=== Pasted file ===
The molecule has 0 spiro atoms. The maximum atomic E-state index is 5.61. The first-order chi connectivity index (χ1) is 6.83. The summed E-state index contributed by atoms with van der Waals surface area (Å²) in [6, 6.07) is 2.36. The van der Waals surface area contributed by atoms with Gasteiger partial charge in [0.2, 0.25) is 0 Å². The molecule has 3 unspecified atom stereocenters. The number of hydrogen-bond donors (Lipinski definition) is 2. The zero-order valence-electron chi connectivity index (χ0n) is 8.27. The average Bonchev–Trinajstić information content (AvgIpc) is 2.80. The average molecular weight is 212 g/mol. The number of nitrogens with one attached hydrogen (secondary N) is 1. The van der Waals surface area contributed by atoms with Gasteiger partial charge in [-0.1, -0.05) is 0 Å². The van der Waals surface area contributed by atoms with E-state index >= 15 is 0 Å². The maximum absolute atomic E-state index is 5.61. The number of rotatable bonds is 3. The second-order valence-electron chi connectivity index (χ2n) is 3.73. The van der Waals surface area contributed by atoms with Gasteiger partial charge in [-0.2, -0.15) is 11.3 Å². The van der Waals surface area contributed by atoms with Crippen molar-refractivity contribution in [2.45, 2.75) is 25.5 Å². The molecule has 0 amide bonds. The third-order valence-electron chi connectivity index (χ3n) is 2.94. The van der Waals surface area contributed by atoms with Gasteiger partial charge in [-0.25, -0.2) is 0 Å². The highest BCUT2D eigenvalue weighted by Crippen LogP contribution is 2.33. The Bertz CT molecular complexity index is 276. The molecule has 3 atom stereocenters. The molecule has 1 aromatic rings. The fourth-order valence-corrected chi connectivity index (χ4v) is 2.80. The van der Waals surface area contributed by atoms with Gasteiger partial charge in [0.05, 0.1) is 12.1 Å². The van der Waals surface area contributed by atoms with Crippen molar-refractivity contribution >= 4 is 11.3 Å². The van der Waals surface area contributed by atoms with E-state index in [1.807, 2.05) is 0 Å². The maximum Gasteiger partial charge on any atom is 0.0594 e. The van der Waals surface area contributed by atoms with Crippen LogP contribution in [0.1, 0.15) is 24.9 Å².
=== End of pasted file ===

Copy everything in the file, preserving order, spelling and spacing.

The molecule has 0 spiro atoms. The maximum atomic E-state index is 5.61. The first-order chi connectivity index (χ1) is 6.83. The summed E-state index contributed by atoms with van der Waals surface area (Å²) in [6, 6.07) is 2.36. The van der Waals surface area contributed by atoms with Gasteiger partial charge in [0.2, 0.25) is 0 Å². The molecule has 3 unspecified atom stereocenters. The number of hydrogen-bond donors (Lipinski definition) is 2. The zero-order valence-electron chi connectivity index (χ0n) is 8.27. The average Bonchev–Trinajstić information content (AvgIpc) is 2.80. The average molecular weight is 212 g/mol. The number of nitrogens with one attached hydrogen (secondary N) is 1. The van der Waals surface area contributed by atoms with Gasteiger partial charge in [-0.1, -0.05) is 0 Å². The van der Waals surface area contributed by atoms with E-state index >= 15 is 0 Å². The maximum absolute atomic E-state index is 5.61. The number of rotatable bonds is 3. The second-order valence-electron chi connectivity index (χ2n) is 3.73. The van der Waals surface area contributed by atoms with Gasteiger partial charge in [-0.2, -0.15) is 11.3 Å². The van der Waals surface area contributed by atoms with Crippen molar-refractivity contribution in [2.45, 2.75) is 25.5 Å². The molecule has 0 amide bonds. The third-order valence-electron chi connectivity index (χ3n) is 2.94. The van der Waals surface area contributed by atoms with Gasteiger partial charge in [-0.25, -0.2) is 0 Å². The highest BCUT2D eigenvalue weighted by Crippen LogP contribution is 2.33. The Bertz CT molecular complexity index is 276. The molecule has 3 atom stereocenters. The molecule has 1 aromatic rings. The fourth-order valence-corrected chi connectivity index (χ4v) is 2.80. The van der Waals surface area contributed by atoms with Gasteiger partial charge in [0.05, 0.1) is 12.1 Å². The van der Waals surface area contributed by atoms with Crippen molar-refractivity contribution >= 4 is 11.3 Å². The van der Waals surface area contributed by atoms with E-state index in [1.807, 2.05) is 0 Å². The maximum Gasteiger partial charge on any atom is 0.0594 e. The van der Waals surface area contributed by atoms with Crippen LogP contribution in [0.1, 0.15) is 24.9 Å².